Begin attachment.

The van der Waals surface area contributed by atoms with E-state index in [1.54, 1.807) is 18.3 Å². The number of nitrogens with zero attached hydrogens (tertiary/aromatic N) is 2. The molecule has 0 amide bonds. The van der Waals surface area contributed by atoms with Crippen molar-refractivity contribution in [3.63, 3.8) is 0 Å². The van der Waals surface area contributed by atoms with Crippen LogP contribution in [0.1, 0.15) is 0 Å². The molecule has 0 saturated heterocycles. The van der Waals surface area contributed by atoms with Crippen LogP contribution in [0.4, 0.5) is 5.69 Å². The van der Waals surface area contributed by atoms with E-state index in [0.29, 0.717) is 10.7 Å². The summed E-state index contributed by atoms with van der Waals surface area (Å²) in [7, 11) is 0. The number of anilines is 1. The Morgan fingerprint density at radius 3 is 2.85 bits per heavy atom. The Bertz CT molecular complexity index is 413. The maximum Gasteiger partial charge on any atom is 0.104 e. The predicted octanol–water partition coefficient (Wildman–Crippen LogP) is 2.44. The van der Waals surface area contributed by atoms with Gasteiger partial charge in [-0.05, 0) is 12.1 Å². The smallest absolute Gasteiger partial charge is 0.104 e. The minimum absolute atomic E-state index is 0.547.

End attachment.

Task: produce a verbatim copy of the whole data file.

The van der Waals surface area contributed by atoms with E-state index in [1.54, 1.807) is 18.3 Å². The number of nitrogens with zero attached hydrogens (tertiary/aromatic N) is 2. The molecule has 0 amide bonds. The van der Waals surface area contributed by atoms with Crippen molar-refractivity contribution in [3.63, 3.8) is 0 Å². The van der Waals surface area contributed by atoms with Crippen LogP contribution in [0.1, 0.15) is 0 Å². The molecule has 0 saturated heterocycles. The van der Waals surface area contributed by atoms with Crippen LogP contribution in [0.4, 0.5) is 5.69 Å². The van der Waals surface area contributed by atoms with E-state index in [0.29, 0.717) is 10.7 Å². The summed E-state index contributed by atoms with van der Waals surface area (Å²) in [7, 11) is 0. The number of anilines is 1. The Morgan fingerprint density at radius 3 is 2.85 bits per heavy atom. The Bertz CT molecular complexity index is 413. The maximum Gasteiger partial charge on any atom is 0.104 e. The predicted octanol–water partition coefficient (Wildman–Crippen LogP) is 2.44. The van der Waals surface area contributed by atoms with Gasteiger partial charge in [-0.05, 0) is 12.1 Å². The smallest absolute Gasteiger partial charge is 0.104 e. The minimum absolute atomic E-state index is 0.547.